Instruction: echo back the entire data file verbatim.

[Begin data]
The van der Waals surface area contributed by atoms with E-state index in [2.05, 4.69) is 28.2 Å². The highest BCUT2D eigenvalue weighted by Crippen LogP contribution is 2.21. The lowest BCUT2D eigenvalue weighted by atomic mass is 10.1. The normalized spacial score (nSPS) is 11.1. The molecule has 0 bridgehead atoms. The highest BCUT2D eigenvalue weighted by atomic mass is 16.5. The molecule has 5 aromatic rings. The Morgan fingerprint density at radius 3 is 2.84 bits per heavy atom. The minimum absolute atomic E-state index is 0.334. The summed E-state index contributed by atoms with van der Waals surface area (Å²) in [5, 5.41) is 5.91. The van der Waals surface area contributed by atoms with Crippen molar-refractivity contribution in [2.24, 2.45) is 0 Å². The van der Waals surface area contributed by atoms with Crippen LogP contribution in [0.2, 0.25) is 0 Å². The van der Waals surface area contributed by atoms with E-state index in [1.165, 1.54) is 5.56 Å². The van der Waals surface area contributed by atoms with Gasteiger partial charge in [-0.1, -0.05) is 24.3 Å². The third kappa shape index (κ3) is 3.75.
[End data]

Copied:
The van der Waals surface area contributed by atoms with E-state index in [2.05, 4.69) is 28.2 Å². The highest BCUT2D eigenvalue weighted by Crippen LogP contribution is 2.21. The lowest BCUT2D eigenvalue weighted by atomic mass is 10.1. The normalized spacial score (nSPS) is 11.1. The molecule has 0 bridgehead atoms. The highest BCUT2D eigenvalue weighted by atomic mass is 16.5. The molecule has 5 aromatic rings. The Morgan fingerprint density at radius 3 is 2.84 bits per heavy atom. The minimum absolute atomic E-state index is 0.334. The summed E-state index contributed by atoms with van der Waals surface area (Å²) in [5, 5.41) is 5.91. The van der Waals surface area contributed by atoms with Crippen molar-refractivity contribution in [2.24, 2.45) is 0 Å². The van der Waals surface area contributed by atoms with Crippen LogP contribution in [0.2, 0.25) is 0 Å². The van der Waals surface area contributed by atoms with E-state index in [1.165, 1.54) is 5.56 Å². The van der Waals surface area contributed by atoms with Gasteiger partial charge in [-0.1, -0.05) is 24.3 Å². The third kappa shape index (κ3) is 3.75.